St. Louis Beacon

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Seven months ago, the St. Louis Beacon and St. Louis Public Radio officially merged. What’s happened? And what’s next? St. Louis Public Radio general manager, Tim Eby, and news editor Margaret Wolf Freivogel joined host Don Marsh to talk about where the organization is today.  

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Yesterday, St. Louis Public Radio and the St. Louis Beacon became one. We’ve kept you up to date throughout the merger process. But now that the merger is complete, we wanted to take the opportunity to answer your questions.

Director and General Manager Tim Eby, formerly general manager of St. Louis Public Radio, and Editor Margaret Wolf Freivogel, founder of the Beacon, responded to your queries and commented about their vision for the merged organization.

Why merge?

Margaret Wolf Freivogel
Beacon File Photo

Monday, St. Louis Public Radio and the St. Louis Beacon merged. This milestone marks the end of more than a year of effort. But in a sense, we've just broken ground for the news organization we intend to build.

Its foundation is constructed from solid principles. We believe that facts matter. We believe that fairness matters. We believe that if we pay attention to facts and fairness, then our work will matter to you and the future of our region.

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During the University of Missouri Board of Curators' two-day meeting at the University of Missouri-St. Louis, the board unanimously approved the merger of the non-profit news organizations St. Louis Public Radio and the St. Louis Beacon, which is expected to be completed next month.

Leadership at both organizations has been planning the merger for more than a year.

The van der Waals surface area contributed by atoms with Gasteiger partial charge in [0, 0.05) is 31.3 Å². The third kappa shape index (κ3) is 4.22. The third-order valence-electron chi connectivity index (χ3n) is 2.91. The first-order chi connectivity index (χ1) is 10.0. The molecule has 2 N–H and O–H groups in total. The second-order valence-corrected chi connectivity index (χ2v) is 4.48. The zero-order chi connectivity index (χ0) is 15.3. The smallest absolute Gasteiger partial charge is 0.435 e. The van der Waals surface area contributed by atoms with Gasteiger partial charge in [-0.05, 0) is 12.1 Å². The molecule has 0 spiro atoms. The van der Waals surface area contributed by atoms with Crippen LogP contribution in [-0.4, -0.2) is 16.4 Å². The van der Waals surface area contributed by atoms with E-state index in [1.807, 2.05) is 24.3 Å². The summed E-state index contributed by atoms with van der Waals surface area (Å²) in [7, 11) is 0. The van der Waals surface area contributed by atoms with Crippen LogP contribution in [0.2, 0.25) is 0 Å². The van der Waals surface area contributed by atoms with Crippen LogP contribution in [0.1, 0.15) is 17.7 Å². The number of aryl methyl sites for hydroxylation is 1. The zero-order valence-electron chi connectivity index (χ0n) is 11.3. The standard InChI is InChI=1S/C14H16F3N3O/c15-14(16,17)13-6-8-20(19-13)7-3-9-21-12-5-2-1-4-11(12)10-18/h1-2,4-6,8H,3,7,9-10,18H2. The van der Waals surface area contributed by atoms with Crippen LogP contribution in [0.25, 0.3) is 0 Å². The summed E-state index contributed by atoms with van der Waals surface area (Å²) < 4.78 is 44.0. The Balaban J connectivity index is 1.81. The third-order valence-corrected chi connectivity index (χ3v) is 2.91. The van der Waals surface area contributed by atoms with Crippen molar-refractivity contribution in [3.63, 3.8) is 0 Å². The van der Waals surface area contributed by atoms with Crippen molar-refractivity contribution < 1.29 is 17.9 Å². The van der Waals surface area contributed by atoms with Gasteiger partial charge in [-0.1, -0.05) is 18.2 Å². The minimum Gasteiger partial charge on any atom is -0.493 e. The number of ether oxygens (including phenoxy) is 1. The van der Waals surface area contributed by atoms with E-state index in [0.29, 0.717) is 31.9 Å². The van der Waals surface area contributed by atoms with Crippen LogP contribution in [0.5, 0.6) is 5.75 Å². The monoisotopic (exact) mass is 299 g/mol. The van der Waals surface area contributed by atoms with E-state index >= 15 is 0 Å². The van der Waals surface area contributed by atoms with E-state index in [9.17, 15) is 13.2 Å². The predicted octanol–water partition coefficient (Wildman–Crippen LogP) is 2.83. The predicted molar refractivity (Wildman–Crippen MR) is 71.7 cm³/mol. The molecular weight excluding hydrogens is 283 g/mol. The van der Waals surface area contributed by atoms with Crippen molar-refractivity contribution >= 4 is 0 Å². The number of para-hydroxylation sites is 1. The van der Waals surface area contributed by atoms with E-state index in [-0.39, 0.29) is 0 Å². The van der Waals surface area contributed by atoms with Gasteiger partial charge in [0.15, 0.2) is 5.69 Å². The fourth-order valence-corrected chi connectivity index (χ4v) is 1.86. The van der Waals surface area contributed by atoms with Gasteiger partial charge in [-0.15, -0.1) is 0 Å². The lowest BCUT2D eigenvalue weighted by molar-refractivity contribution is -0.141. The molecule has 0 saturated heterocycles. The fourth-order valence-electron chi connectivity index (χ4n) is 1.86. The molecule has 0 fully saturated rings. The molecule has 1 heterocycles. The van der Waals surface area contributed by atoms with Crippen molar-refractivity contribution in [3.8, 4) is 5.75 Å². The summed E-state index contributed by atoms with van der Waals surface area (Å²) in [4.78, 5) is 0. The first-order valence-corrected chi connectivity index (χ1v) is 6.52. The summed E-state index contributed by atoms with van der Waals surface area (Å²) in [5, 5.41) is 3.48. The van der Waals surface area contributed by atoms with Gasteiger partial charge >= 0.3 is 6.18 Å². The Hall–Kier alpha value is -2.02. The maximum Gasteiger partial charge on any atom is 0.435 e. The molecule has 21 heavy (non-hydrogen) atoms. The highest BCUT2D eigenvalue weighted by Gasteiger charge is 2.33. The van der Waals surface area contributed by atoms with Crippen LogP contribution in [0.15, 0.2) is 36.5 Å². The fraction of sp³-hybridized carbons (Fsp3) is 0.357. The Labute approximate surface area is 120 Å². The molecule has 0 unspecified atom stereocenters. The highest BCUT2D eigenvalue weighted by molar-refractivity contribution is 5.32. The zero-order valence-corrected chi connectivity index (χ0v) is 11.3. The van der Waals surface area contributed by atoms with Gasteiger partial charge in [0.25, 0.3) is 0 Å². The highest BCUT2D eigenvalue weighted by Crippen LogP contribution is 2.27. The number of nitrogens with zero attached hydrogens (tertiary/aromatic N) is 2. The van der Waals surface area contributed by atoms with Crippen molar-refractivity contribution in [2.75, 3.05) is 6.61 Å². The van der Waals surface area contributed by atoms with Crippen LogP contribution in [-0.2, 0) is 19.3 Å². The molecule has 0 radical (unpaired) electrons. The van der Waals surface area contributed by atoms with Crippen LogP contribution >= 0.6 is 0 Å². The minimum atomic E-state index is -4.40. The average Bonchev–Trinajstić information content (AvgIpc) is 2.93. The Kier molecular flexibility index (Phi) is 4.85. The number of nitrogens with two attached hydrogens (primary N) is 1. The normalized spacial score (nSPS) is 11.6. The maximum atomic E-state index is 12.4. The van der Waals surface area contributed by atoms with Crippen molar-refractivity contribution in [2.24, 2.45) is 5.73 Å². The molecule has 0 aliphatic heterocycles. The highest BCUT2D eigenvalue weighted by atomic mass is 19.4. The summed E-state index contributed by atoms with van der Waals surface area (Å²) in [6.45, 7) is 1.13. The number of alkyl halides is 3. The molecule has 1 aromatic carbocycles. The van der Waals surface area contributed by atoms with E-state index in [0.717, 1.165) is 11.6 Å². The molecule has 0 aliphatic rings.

St. Louis Public Radio’s license is held by the University of Missouri Curators, and the merger required the board’s approval.

Evan C. Parker / Via Flickr

The St. Louis Beacon’s Washington Correspondent Rob Koenig was Don Marsh’s guest on “St.

Evan C. Parker / Via Flickr

Don Marsh called upon the St.

Will Copeland, at left, with his brothers at age 3 and, at right, age 4.
Provided by the Copeland family

The last time transgender teen William Copeland wore a dress was to his aunt’s commitment ceremony. The 5-year-old caved to parental pressure but on his terms: no bow in the back and only for the vows, not the reception.

“Big mistake! Huge mistake!,” his mother Laurie Copeland winces. “Why did he need to wear a dress to a lesbian wedding? They wouldn’t have cared if he’d worn a tux.”

Despite any early missteps, if you could special-order a family for a transgender child, it would be the Copelands of Creve Coeur.

Kelly Hamilton
2013 File Photo | St. Louis Beacon

When Kelly Hamilton was 5, he stole his little brother’s tighty whities. He hid his bathing suit top, swearing it was lost when it was really stuffed in a drawer.

Once, in their shared bed, he was surprised to hear his older sister say, “You know the doctors can turn you into a boy now.”

Hamilton, a transgender man, doesn’t ever remember telling his sister he wanted to be a boy. Sometimes family just knows. But in 1980s Dallas, Texas, parents weren’t exactly embracing gender variance.

Evan C. Parker / Via Flickr

The 113th U.S. Congress has been in session for 5 weeks.  Host Don Marsh checked in with the St. Louis Beacon’s Washington correspondent Rob Koenig to get an update on the activities of the Missouri and Illinois delegations.

Check out this handiwork by Brent Jones of The St. Louis Beacon, one of our new neighbors in Grand Center. It's a time lapse video, as they say, 1 year in 1.5 minutes, and shows our building from groundbreaking to how it is today.

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